Justin Trudeau: New video of Canada's PM in blackface
A new video has emerged of Canada's Prime Minister, Justin Trudeau, wearing blackface, a day after he admitted such behaviour was racist.
Photos of two similar episodes came to light on Wednesday - one when he was a teacher and another when a student.
In a fresh statement to reporters, he said he "deeply, deeply" regretted his behaviour.
The revelations come amid campaigning for the 21 October election, when Mr Trudeau hopes to win a second term.
What is in the video?
The footage, first obtained by Global News, shows Mr Trudeau in a white T-shirt and torn jeans. According to his Liberal Party, it was shot in the 1990s.
His face and limbs appear to be covered in black make-up. He is seen laughing, throwing his hands in the air, sticking his tongue out and pulling faces.
Mr Trudeau would have been in his late teens or early 20s.
Blackface, which was more prevalent in the past, particularly in the entertainment industry, involves white people painting their faces darker - and is widely condemned as a racist caricature.
What about the other episodes?
On Wednesday, the embattled PM apologised for wearing brownface make-up at a gala at a private Vancouver school where he taught nearly two decades ago.
The 2001 yearbook picture obtained by Time Magazine shows Mr Trudeau, then aged 29, with skin-darkening make-up on his face and hands at the West Point Grey Academy.
Mr Trudeau dressed up in the photo in an Aladdin costume.
The second image to emerge on Wednesday shows Mr Trudeau performing in a talent show as a student at high school.
He wore blackface and sang Day-O, a Jamaican folk song popularised by American civil rights activist Harry Belafonte.
How did Trudeau respond?
The prime minister has given a fresh statement to reporters, building on an earlier apology on Wednesday.
The images are so embarrassing for the prime minister because he has positioned himself as a champion of social justice, inclusivity and diversity.
When the cabinet was sworn in in 2015, it was hailed as diverse - half the appointments were women; three were Sikhs and two members were from indigenous communities.
Speaking in Winnipeg, he said: "Darkening your face regardless of the context or the circumstances is always unacceptable because of the racist history of blackface.
"I should have understood that then and I never should have done it."
Mr Trudeau is reported to have been phoning Liberal candidates to apologise for his conduct.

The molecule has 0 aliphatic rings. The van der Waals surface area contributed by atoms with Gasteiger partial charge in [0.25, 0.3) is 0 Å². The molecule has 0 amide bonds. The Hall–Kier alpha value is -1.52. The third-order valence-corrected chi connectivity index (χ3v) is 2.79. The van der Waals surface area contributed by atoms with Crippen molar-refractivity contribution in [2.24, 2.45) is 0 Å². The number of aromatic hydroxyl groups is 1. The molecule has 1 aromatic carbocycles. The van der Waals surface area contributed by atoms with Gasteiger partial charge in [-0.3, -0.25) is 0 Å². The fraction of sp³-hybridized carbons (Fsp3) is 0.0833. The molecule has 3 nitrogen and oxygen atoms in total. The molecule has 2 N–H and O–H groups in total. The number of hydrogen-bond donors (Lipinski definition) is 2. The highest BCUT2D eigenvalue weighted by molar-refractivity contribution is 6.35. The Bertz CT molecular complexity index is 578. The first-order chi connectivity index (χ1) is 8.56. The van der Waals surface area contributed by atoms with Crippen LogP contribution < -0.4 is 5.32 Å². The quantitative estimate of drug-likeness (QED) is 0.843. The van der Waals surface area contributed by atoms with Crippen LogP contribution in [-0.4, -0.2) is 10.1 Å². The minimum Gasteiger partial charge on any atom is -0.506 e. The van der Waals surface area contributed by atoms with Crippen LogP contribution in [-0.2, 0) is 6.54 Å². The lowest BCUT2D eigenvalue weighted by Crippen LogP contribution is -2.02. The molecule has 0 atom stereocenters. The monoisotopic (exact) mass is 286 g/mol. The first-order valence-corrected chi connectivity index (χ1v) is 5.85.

The images have brought a strong response in Canadian media.
The photos undermine perceptions of who Mr Trudeau "really is", a CBC commentator says.
"Galling hypocrisy" on the part of Mr Trudeau is another response; others write of broken trust and a debilitating blow to his election campaign.
Campaign itinerary scrapped
By Jessica Murphy, BBC News, Toronto
There is no doubt that these images will make it more difficult for Mr Trudeau's bid for re-election.
His team recognises how damaging these images could be.
They have scrapped his campaign itinerary for Thursday as they scramble to come up with a broader response than his apology on Wednesday night.
A lot will count on how Mr Trudeau addresses these images and whether he can convince Liberal voters that he truly understands why his decision to wear blackface or brownface could be so hurtful to many of the Canadians he represents.
This will also have an impact on the election campaign itself, where suddenly the issues of race and racism have been brought into the open and straight to the forefront.
What other reaction has there been?
Referring to the brownface episode, Andrew Scheer, leader of the opposition Conservatives, said the picture was racist in 2001 and was racist now.
"What Canadians saw this evening is someone with a total lack of judgement and integrity and someone who is not fit to govern this country," he said.
New Democratic Party leader Jagmeet Singh, a Sikh, said the image was "troubling" and "insulting".
"Any time we hear examples of brownface or blackface, it's making a mockery of someone for what they live and what their lived experiences are," Mr Singh told journalists on the campaign trail in Toronto.
"This is about every young person mocked for the colour of their skin, the child who had the turban ripped from their head," he wrote online.
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Mustafa Farooq, executive director of the National Council of Canadian Muslims, said: "Seeing the prime minister in brownface/blackface is deeply saddening. The wearing of blackface/brownface is reprehensible, and hearkens back to a history of racism and an Orientalist mythology which is unacceptable."
The council added that it recognised "people can change and evolve over two decades". Later, the council issued a tweet thanking Mr Trudeau for apologising promptly.
The image was also criticised in a tweet by Green Party leader Elizabeth May.